The red flag sign of pancreatic cancer that appears in 86% of cases — how to spot

Characterised by an overall poor prognosis, pancreatic cancer is one of the more devastating diagnoses anyone could recieve. 

The cancer type has the lowest survival rate of all common cancers, according to Pancreatic Cancer UK.

This gloomy statistic isn’t helped by the fact that this cancer doesn’t usually cause symptoms in the early stages.

Once symptoms appear, they often strike in the tummy where the tumour resides, but other parts of your body could also ring alarm bells.

Asthenia could be your body’s subtle way of warning you of ongoing pancreatic cancer.

Also known as physical weakness, the warning sign describes a lack of energy that can target specific body parts as well as the entire body.

This symptom can take over parts of your body like arms and legs or strike your whole figure.

You may feel weak all the time or for most of the time and doing everyday things may become harder.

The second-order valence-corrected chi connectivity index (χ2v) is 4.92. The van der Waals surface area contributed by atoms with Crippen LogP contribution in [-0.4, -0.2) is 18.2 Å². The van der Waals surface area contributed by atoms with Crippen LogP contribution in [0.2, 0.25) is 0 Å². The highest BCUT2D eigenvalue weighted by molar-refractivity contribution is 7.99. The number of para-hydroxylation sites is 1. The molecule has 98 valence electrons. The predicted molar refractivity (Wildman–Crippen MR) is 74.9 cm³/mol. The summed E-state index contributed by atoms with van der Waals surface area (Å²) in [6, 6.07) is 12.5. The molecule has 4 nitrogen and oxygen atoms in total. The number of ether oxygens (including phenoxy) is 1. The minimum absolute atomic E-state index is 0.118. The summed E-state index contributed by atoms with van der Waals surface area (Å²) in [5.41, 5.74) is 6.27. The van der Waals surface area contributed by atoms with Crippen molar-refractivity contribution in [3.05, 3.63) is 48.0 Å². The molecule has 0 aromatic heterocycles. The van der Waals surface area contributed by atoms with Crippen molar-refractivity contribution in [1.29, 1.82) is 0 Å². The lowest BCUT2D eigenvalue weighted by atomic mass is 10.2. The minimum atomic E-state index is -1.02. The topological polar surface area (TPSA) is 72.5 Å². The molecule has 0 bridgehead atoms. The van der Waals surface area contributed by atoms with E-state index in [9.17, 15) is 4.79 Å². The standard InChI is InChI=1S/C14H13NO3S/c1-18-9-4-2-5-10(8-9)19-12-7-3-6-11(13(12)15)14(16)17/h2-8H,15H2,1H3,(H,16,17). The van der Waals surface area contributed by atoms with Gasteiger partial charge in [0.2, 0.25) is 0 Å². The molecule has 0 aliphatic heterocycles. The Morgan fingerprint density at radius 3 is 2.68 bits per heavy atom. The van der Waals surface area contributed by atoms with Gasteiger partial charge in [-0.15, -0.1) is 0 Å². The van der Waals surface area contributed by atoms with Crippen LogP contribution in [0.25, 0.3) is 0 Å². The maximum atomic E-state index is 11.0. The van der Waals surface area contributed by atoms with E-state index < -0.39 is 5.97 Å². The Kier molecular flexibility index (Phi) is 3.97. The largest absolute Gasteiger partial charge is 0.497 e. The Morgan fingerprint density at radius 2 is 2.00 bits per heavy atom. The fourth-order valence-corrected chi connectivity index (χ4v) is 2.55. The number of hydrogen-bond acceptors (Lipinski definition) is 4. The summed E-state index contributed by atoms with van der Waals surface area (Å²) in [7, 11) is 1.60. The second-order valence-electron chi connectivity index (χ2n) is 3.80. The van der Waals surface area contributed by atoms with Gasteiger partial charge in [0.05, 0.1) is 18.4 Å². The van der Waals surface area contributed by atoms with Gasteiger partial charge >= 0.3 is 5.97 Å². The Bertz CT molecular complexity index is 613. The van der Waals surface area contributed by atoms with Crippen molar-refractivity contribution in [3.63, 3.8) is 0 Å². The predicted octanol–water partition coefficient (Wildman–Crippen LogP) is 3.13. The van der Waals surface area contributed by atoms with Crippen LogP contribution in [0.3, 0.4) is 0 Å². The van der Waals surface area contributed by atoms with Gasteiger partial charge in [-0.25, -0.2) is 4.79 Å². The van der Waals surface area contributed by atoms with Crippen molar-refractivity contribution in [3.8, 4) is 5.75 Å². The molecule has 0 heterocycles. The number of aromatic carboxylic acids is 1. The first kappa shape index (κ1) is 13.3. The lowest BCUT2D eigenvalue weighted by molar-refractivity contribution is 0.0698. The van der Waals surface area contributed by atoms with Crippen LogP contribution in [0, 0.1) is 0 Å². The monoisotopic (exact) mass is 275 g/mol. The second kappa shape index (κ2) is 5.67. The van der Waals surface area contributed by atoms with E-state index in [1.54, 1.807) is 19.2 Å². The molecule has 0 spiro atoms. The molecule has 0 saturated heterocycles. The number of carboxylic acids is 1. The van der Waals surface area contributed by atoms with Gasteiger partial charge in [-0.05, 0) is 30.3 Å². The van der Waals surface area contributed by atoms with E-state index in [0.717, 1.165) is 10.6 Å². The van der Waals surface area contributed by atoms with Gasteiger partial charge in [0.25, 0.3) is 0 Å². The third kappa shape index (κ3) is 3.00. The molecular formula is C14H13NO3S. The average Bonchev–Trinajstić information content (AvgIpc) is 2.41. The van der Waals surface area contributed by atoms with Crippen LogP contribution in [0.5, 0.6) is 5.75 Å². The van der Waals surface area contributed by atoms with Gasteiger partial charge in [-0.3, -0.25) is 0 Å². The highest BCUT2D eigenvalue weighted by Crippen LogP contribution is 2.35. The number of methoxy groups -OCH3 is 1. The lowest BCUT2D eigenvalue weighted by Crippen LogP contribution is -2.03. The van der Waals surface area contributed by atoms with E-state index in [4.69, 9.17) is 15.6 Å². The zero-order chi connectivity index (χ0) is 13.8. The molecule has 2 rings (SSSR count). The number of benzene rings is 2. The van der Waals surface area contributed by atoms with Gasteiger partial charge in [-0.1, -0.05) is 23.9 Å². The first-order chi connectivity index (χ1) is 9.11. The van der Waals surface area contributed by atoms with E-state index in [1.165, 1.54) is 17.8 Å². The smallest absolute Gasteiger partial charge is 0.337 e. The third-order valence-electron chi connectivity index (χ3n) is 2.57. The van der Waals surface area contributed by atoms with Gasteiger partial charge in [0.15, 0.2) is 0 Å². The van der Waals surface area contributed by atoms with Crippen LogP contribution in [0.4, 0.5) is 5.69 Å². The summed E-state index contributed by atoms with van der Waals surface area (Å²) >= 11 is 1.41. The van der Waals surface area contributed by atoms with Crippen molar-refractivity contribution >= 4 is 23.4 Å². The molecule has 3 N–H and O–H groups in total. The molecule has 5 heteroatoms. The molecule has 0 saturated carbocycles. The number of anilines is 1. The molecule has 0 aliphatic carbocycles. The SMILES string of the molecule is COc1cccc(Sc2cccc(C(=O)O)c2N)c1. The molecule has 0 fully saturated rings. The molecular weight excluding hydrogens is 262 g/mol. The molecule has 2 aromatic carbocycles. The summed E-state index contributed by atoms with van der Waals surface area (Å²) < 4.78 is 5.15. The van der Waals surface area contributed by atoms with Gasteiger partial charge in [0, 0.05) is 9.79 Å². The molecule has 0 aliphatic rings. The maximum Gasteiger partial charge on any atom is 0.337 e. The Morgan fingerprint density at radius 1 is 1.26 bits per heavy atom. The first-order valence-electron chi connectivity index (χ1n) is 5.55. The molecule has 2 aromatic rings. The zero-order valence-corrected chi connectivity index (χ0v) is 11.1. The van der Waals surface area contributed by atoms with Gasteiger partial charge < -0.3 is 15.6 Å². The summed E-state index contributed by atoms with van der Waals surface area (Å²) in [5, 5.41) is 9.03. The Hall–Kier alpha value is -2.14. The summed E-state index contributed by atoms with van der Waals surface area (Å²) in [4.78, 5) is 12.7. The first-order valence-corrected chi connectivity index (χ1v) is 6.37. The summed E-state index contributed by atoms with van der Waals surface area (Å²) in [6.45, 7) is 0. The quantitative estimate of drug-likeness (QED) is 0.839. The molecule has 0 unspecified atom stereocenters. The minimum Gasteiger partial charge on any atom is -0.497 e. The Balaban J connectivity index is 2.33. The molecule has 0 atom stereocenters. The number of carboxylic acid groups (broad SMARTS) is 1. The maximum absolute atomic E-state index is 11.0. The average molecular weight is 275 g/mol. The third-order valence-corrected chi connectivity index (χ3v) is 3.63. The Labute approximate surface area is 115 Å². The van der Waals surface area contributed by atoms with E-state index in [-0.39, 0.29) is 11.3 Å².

According to research, published in the journal Clinical and Translational Oncology, asthenia is considered one of the most “frequent” signs of pancreatic cancer.

Looking at 185 participants, the research team found this red flag sign targeted 86 percent of patients with the condition.

The Spanish scientists obtained symptom data through personal interviews, with symptoms being recorded by the attending physician upon hospital admission.

The scientists concluded that “proper attention” to warning signs and symptoms may help identify patients with pancreatic cancer at an earlier stage which is key with any cancer.

Therefore, it’s crucial to be able to identify all warning signs associated with pancreatic cancer, including:

  • The whites of your eyes or your skin turn yellow (jaundice)
  • Itchy skin, darker pee and paler poo than usual
  • Loss of appetite or losing weight without trying to
  • Feeling tired or having no energy
  • High temperature, or feeling hot or shivery
  • Feeling or being sick
  • Diarrhoea or constipation, or other changes in your poo
  • Pain at the top part of your tummy and your back, which may feel worse when you’re eating or lying down and better when you lean forward
  • Symptoms of indigestion, such as feeling bloated.

While symptoms like these don’t guarantee you have pancreatic cancer, as they can be caused by other benign conditions, it’s “important” to get them checked by a doctor, Cancer Research UK advises.


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